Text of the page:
Retail Jobs:10 Things You Need To Know To Get And Keep
By Bob Phibbs
Whether they’re looking for a retail sales job for the summer, a second job, or a new career, many people turn to jobs in retail while they look for other opportunities.
Retail can be the best job for anyone - from college-age to past retirement - to develop their people skills. If you choose a job in retail, you have to be willing to be what the employer wants.
In my day, you didn’t have to know anything to be hired or to stay in retail. It didn’t matter then, but it certainly matters now.
It’s still true that retailers recognize that some employees may be short-term but they still demand an honest day’s work for an honest day’s pay. But now the retail world is much more competitive now than ever before.
If you are looking for a job in retail, or if are already working there, you need to understand you can’t get away with being just a warm body any more. You need to see what you can give rather than get from your retail job.
10 Things You Need To Know To Hold A Job In Retail
Performance is Key – Retailers are notorious for judging every process and every employee on a variety of performance metrics. You’ll be no exception. In short, if you aren't justifying the cost of your pay, you will be let go.
The Customer is Always Your Customer – Retailers can’t afford to lose any customer since the cost of gaining them is so high. Customers should be treated with respect at all times. If they are being unreasonable, you should involve management rather than make it personal.
Go the Extra Yard – Simply put, the more valuable you become to your manager, the better shifts you'll get and the faster you will get a raise. Managers want problem solvers who can handle all the details of their job without being told or without having to answer your common-sense questions over and over.
Be On Time – No manager needs the aggravation of late employees; I’m saying that one minute is too late! That’s because the boss is already looking for you 15 minutes before you are to walk in the floor. If you don’t show, they’ll either have to beg someone to stay later or work it themselves – neither of which works to your advantage. Being late is also an excellent way to alienate your co-workers who will be far less inclined to help you when you need a favor.
Don’t Gripe About the Hours – Most retailers require that you state your hours of availability when hired. Don’t complain if your hours fall within your stated guidelines. And don’t suddenly change your availability the week you get the job. If you said, “Any and all,” it means just that.
Be Flexible – Staying late or picking up the odd shift when asked is a great way to increase your hours and help your manager. You will also be the first person she or he thinks of for extra hours.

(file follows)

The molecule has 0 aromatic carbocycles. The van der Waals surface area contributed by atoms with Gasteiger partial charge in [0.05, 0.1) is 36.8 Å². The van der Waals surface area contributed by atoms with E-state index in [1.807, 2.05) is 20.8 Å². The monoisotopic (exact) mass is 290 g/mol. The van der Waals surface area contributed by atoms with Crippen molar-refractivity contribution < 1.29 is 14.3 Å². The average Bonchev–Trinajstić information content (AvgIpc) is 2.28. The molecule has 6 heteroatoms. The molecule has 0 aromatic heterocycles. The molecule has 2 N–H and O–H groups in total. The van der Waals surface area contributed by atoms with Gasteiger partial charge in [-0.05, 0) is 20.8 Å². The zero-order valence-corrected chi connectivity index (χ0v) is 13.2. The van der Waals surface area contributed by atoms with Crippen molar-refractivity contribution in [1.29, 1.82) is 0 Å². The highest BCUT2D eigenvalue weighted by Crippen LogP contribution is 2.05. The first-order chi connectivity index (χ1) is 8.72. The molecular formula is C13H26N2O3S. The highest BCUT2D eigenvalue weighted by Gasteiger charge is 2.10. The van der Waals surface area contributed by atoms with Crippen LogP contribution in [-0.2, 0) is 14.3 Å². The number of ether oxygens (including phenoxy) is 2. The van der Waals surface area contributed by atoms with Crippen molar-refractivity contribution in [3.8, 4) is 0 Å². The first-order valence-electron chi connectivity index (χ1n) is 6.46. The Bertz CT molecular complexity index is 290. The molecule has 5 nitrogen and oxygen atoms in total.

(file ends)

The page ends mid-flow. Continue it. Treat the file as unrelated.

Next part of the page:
Don’t Be a Drag – Gossips and people who continually denigrate the retailer and its policies ruin it for everyone else. Not only are these mouthy bitches sub-par performers themselves, but they drag good co-workers down to their level. In short, don’t be the rotten apple.
Be a Team Player – Most retail locations run on a prescribed schedule of tasks and procedures. Pitch in with other coworkers to get these tasks accomplished and you’ll be a valuable member of the team. Bonus points come if you encourage others to do their tasks without an attitude.
Respect the Rules – Don’t Cut Corners. Follow all company policies and procedures faithfully without being told. It saves everyone aggravation and will probably save your job if there is a problem. And follow instructions to the letter; don’t try to make them your own.
A Cut in Hours is a Sign – While business can be off, a cut in your hours most often means that your services are not considered that valuable. This is often the first sign that you will soon be “performance counseled” and, with no improvement, let go. Even if it’s slow, managers simply don’t cut the strong ones’ hours.
These are by no means everything you need to know if you get a job in retail, but these top ten should open your eyes if you think working retail is a walk in the park.
And while you should follow instructions carefully, never be afraid to make a creative suggestion that might be a boon to your store. Just make sure you don’t step out of bounds, do them on your own and then expect congratulations.
Ask, suggest, get permission, then do.
Retailers, you might consider printing this out and handing to potential applicants to make sure they are up to the challenge.
Retail Managers – what would you add? Please comment below.
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